A: A U.S. agent or representative of a foreign owner or consignee for FSVP could be but is not required to be the same person as the U.S. agent of a foreign food facility named in the facility’s FDA registration. FDA’s regulation implementing the food facility requirements requires that the registration for foreign facilities include the name of the U.S. agent for the facility; the U.S. agent acts as a communications link between FDA and the foreign facility for both emergency and routine communications.
In contrast, the U.S. agent or representative of a foreign owner or consignee for FSVP purposes is responsible for meeting the full breadth of applicable requirements under the FSVP regulation. These requirements include conducting a hazard analysis, performing supplier verification activities and taking other steps to ensure the safety of imported food. These responsibilities are qualitatively different from serving as a communications link with a foreign facility. Therefore, a U.S. agent or representative for FSVP purposes serves a different role than a U.S. agent named in the FDA registration of a foreign food facility.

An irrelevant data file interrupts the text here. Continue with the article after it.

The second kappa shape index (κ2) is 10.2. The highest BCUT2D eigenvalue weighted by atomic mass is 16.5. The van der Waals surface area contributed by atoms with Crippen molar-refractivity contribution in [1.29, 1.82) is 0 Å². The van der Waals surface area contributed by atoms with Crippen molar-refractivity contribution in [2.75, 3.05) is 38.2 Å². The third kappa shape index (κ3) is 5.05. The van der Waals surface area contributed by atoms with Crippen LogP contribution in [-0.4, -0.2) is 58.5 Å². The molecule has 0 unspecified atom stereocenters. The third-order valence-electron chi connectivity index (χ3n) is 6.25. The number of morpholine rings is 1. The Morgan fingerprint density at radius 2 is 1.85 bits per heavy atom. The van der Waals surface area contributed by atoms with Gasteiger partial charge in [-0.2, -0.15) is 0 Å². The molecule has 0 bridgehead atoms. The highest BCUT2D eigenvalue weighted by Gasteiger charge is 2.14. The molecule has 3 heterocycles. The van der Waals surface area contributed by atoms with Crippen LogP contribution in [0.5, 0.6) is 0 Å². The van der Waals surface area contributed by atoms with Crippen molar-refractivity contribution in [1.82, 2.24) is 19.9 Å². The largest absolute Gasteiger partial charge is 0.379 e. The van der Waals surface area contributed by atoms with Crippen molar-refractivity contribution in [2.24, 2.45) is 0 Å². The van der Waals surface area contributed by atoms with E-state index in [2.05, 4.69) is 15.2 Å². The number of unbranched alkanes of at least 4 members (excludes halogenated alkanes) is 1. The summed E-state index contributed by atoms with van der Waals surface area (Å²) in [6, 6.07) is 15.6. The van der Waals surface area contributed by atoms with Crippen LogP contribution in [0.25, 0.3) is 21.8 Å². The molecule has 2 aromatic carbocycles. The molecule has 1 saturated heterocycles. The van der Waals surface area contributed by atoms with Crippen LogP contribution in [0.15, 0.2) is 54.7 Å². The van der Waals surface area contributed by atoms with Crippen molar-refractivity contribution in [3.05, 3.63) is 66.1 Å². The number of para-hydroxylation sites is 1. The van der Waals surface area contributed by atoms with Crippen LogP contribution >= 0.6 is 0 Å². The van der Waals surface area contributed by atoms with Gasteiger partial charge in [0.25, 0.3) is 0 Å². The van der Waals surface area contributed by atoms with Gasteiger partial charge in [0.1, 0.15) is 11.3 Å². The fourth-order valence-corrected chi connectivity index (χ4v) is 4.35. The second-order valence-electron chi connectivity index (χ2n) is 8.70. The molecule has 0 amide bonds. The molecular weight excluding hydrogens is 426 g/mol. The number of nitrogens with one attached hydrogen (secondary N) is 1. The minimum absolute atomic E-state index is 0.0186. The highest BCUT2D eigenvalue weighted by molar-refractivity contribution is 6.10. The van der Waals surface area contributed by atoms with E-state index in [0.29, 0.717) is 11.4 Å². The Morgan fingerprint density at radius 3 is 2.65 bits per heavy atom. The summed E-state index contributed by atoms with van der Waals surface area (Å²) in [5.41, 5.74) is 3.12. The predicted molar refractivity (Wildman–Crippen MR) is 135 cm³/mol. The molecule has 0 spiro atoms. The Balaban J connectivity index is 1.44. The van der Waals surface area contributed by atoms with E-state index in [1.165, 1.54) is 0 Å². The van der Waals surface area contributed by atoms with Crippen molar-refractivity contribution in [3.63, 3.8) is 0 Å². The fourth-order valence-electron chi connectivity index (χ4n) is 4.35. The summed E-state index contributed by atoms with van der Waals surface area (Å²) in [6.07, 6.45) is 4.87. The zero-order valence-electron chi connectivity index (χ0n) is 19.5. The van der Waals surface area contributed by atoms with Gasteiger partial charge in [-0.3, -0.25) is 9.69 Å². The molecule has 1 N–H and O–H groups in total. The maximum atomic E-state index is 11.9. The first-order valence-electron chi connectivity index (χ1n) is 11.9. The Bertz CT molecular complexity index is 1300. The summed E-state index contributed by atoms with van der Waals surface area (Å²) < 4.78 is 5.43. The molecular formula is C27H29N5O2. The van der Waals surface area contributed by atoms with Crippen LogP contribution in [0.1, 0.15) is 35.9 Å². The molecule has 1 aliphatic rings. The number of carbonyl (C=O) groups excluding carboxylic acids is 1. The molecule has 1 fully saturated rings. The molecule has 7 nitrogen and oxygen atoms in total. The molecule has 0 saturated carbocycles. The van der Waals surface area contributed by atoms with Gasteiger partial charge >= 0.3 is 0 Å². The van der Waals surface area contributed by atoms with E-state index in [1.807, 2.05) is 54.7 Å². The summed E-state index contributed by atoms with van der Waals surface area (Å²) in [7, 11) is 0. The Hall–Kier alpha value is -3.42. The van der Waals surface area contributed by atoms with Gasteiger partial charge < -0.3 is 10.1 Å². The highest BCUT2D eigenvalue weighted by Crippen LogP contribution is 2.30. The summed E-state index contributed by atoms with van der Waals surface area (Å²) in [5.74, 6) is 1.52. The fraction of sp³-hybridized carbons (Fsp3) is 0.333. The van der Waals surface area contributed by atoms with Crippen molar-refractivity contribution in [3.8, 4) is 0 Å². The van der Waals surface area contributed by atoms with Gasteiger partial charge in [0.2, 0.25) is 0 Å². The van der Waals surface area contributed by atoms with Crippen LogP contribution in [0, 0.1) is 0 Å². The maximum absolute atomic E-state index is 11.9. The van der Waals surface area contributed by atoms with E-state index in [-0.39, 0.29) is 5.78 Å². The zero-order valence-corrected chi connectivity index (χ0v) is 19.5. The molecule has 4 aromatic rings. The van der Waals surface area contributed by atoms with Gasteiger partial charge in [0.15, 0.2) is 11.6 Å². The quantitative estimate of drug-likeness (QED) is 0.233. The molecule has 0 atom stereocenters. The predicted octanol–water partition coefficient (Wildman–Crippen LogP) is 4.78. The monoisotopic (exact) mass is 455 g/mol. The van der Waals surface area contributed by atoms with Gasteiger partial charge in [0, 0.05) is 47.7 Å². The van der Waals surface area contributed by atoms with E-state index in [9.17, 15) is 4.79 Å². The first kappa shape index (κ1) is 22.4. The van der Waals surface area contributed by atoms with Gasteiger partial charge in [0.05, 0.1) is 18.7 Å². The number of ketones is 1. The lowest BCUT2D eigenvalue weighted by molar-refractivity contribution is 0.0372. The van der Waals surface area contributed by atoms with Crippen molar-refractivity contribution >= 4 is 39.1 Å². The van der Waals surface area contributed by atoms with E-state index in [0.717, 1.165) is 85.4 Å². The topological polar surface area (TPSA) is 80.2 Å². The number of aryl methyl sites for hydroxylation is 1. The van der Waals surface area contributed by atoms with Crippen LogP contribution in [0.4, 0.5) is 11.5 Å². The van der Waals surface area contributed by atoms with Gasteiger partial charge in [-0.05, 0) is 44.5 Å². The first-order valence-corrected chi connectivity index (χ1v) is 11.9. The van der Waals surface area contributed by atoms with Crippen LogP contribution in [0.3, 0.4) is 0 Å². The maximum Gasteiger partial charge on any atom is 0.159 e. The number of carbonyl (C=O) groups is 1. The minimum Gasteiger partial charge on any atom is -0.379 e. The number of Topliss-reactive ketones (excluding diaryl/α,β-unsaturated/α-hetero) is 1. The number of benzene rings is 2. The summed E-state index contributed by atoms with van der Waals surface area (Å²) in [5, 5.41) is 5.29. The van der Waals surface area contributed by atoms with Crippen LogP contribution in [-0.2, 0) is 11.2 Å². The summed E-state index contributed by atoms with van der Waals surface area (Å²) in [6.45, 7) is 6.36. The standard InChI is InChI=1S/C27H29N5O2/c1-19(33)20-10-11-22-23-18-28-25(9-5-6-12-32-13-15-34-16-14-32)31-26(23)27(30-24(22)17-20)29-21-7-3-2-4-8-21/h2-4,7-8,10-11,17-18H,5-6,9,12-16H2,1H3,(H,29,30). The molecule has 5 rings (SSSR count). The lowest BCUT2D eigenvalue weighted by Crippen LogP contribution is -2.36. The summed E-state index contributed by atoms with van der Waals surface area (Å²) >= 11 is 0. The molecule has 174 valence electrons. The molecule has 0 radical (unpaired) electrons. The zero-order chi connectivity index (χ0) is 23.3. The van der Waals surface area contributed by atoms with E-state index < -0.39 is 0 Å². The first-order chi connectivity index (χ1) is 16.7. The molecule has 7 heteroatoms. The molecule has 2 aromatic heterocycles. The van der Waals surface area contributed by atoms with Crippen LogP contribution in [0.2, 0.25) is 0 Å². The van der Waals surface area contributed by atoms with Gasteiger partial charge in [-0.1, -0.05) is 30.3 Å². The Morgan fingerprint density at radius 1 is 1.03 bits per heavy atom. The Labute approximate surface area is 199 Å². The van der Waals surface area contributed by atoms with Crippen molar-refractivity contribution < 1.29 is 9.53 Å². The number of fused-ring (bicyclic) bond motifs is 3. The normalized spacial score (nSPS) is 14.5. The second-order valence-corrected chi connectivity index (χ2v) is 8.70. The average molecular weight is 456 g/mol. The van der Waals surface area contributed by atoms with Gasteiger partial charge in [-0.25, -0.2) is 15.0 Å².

*Please note that AFI serves as the facility registration agent for hundreds of facilities but does not serve as an FSVP agent.
Q: Under what circumstances are importers of juice and fish and fishery products and ingredients for such products exempt from the FSVP regulation?